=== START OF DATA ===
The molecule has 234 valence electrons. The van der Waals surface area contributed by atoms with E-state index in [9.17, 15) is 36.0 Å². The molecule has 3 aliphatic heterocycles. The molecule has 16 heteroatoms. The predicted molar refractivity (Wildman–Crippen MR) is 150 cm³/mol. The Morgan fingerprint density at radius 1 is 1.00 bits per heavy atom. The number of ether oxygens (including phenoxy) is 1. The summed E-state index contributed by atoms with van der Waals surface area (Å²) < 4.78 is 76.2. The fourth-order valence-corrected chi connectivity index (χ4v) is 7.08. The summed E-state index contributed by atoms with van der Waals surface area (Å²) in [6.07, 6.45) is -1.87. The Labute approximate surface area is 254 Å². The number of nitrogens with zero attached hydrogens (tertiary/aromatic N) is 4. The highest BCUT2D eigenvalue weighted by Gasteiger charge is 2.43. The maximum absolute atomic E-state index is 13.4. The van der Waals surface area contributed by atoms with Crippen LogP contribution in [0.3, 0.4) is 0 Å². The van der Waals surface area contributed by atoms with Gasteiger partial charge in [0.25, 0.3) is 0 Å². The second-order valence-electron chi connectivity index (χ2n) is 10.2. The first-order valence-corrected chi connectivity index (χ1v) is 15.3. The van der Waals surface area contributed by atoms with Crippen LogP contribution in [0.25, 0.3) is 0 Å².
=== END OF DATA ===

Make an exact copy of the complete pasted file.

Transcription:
The molecule has 234 valence electrons. The van der Waals surface area contributed by atoms with E-state index in [9.17, 15) is 36.0 Å². The molecule has 3 aliphatic heterocycles. The molecule has 16 heteroatoms. The predicted molar refractivity (Wildman–Crippen MR) is 150 cm³/mol. The Morgan fingerprint density at radius 1 is 1.00 bits per heavy atom. The number of ether oxygens (including phenoxy) is 1. The summed E-state index contributed by atoms with van der Waals surface area (Å²) < 4.78 is 76.2. The fourth-order valence-corrected chi connectivity index (χ4v) is 7.08. The summed E-state index contributed by atoms with van der Waals surface area (Å²) in [6.07, 6.45) is -1.87. The Labute approximate surface area is 254 Å². The number of nitrogens with zero attached hydrogens (tertiary/aromatic N) is 4. The highest BCUT2D eigenvalue weighted by Gasteiger charge is 2.43. The maximum absolute atomic E-state index is 13.4. The van der Waals surface area contributed by atoms with Crippen LogP contribution in [0.3, 0.4) is 0 Å². The van der Waals surface area contributed by atoms with Gasteiger partial charge in [0.25, 0.3) is 0 Å². The second-order valence-electron chi connectivity index (χ2n) is 10.2. The first-order valence-corrected chi connectivity index (χ1v) is 15.3. The van der Waals surface area contributed by atoms with Crippen LogP contribution in [0.25, 0.3) is 0 Å².